Pope denounces war, calling it ‘madness’

ROME—Pope Francis on Sunday lamented the “rivers of blood and tears” flowing in Ukraine, using his strongest language yet to criticize the war, though he refrained from blaming Russia. He also said he had sent two Vatican cardinals to Ukraine to express concern and provide assistance.

Speaking from a window overlooking St. Peter’s Square after his recitation of the midday Angelus prayer, the pope described the conflict in Ukraine as “not just a military operation, but a war, which sows death , destruction and misery”. His words contrasted with earlier remarks by Cardinal Pietro Parolin, the Vatican’s secretary of state, who initially described last month’s invasion as “the start of Russian military operations on Ukrainian territory.”

The pope, who has prioritized good relations with the Russian Orthodox Church, which is closely allied with the Kremlin, refrained from explicitly blaming Russia for the war. On Sunday, he demanded “that the armed attacks cease and that negotiation prevail, and that common sense also prevail. And that there is a return to respect for international law.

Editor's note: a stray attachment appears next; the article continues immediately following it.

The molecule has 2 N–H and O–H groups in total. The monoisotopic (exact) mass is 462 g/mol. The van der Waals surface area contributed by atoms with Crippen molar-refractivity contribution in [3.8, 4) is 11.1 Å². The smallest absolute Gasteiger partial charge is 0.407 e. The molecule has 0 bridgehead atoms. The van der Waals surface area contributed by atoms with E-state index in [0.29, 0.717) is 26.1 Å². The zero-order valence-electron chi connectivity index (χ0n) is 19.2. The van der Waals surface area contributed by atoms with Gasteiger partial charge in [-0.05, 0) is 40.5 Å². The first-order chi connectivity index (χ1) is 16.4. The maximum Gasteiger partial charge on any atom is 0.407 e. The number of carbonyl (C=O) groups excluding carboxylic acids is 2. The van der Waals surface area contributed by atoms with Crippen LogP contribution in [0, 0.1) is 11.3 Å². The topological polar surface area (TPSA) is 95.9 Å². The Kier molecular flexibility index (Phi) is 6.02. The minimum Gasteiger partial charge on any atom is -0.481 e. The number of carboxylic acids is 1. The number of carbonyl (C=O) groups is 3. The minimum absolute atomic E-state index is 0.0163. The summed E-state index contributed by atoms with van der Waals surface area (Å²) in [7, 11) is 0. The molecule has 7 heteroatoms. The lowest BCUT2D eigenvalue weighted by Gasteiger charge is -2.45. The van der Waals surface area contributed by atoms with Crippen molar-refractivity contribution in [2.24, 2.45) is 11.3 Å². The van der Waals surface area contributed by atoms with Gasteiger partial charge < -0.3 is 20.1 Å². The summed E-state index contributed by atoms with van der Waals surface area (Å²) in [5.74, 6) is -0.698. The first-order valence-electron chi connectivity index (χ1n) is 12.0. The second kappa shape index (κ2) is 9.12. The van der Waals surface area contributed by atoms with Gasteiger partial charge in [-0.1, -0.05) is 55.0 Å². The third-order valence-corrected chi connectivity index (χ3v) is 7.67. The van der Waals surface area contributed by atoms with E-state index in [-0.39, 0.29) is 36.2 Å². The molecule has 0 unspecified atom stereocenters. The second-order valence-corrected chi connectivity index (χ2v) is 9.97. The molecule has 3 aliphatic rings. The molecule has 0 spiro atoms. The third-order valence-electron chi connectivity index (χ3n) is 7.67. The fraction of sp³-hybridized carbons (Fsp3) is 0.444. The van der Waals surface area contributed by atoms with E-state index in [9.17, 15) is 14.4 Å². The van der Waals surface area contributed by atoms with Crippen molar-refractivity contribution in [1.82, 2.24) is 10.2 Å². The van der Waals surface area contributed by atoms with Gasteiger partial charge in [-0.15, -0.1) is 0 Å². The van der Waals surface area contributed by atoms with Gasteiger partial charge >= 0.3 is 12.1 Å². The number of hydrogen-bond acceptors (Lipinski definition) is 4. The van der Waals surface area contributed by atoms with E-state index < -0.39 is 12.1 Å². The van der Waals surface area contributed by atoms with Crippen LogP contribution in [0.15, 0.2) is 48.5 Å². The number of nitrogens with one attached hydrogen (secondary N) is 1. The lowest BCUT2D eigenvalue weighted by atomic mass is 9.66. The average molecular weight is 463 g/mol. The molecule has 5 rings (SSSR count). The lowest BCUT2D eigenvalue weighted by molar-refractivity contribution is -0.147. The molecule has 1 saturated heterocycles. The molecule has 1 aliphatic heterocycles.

The pope called for safe humanitarian corridors and thanked those hosting refugees from Ukraine. He also thanked “the journalists who put their lives in danger to guarantee information…a service that allows us to be closer to the drama of this population and allows us to assess the cruelty of a war” . Russia on Friday passed a law threatening with imprisonment anyone who publishes what the government considers false information about the conflict, and authorities have ordered the suppression of media reports that describe Russia’s attack on Ukraine. as “aggression, invasion or declaration of war”.

Pope Francis also said he sent two Vatican cardinals to Ukraine: Polish Cardinal Konrad Krajewski, who oversees the pope’s personal charitable activities; and Canadian Cardinal Michael Czerny, who heads the Vatican’s office for social justice issues. The pope did not give details of their activities or specify where they went in Ukraine, but said they went “to serve the people, to help”.

“The presence of the two cardinals there is the presence not only of the pope, but of all the Christian people who want to get closer and say: ‘War is madness! Stop Please! Look at this cruelty!’ said the pope.

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